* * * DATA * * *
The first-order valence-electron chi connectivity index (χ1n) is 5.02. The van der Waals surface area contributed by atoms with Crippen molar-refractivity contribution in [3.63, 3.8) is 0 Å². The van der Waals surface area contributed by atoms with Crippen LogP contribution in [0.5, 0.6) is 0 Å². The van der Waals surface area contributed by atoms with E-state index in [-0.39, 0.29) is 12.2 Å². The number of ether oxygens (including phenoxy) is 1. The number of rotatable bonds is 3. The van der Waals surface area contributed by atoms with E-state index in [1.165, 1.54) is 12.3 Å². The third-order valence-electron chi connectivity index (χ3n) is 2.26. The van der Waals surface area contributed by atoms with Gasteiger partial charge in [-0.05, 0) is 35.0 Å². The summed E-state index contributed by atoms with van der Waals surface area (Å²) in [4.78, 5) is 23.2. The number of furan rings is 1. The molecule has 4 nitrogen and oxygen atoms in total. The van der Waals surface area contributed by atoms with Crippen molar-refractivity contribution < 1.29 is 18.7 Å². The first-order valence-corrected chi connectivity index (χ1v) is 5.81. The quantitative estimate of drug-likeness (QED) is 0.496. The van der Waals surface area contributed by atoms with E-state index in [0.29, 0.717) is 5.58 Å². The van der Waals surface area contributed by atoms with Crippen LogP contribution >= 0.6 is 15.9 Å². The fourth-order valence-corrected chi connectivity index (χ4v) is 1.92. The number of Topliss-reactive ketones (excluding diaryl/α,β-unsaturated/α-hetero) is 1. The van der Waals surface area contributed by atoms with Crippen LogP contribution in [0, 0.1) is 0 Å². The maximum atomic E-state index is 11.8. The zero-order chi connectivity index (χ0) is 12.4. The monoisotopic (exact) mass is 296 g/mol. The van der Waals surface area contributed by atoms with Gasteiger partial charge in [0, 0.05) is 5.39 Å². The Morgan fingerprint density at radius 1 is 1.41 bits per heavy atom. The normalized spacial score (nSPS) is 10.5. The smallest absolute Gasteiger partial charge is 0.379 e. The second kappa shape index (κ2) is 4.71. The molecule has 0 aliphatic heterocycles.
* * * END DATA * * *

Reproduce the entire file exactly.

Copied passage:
The first-order valence-electron chi connectivity index (χ1n) is 5.02. The van der Waals surface area contributed by atoms with Crippen molar-refractivity contribution in [3.63, 3.8) is 0 Å². The van der Waals surface area contributed by atoms with Crippen LogP contribution in [0.5, 0.6) is 0 Å². The van der Waals surface area contributed by atoms with E-state index in [-0.39, 0.29) is 12.2 Å². The number of ether oxygens (including phenoxy) is 1. The number of rotatable bonds is 3. The van der Waals surface area contributed by atoms with E-state index in [1.165, 1.54) is 12.3 Å². The third-order valence-electron chi connectivity index (χ3n) is 2.26. The van der Waals surface area contributed by atoms with Gasteiger partial charge in [-0.05, 0) is 35.0 Å². The summed E-state index contributed by atoms with van der Waals surface area (Å²) in [4.78, 5) is 23.2. The number of furan rings is 1. The molecule has 4 nitrogen and oxygen atoms in total. The van der Waals surface area contributed by atoms with Crippen molar-refractivity contribution < 1.29 is 18.7 Å². The first-order valence-corrected chi connectivity index (χ1v) is 5.81. The quantitative estimate of drug-likeness (QED) is 0.496. The van der Waals surface area contributed by atoms with E-state index in [0.29, 0.717) is 5.58 Å². The van der Waals surface area contributed by atoms with Crippen LogP contribution >= 0.6 is 15.9 Å². The fourth-order valence-corrected chi connectivity index (χ4v) is 1.92. The number of Topliss-reactive ketones (excluding diaryl/α,β-unsaturated/α-hetero) is 1. The van der Waals surface area contributed by atoms with Crippen LogP contribution in [0, 0.1) is 0 Å². The maximum atomic E-state index is 11.8. The zero-order chi connectivity index (χ0) is 12.4. The monoisotopic (exact) mass is 296 g/mol. The van der Waals surface area contributed by atoms with Gasteiger partial charge in [0, 0.05) is 5.39 Å². The Morgan fingerprint density at radius 1 is 1.41 bits per heavy atom. The normalized spacial score (nSPS) is 10.5. The smallest absolute Gasteiger partial charge is 0.379 e. The second kappa shape index (κ2) is 4.71. The molecule has 0 aliphatic heterocycles.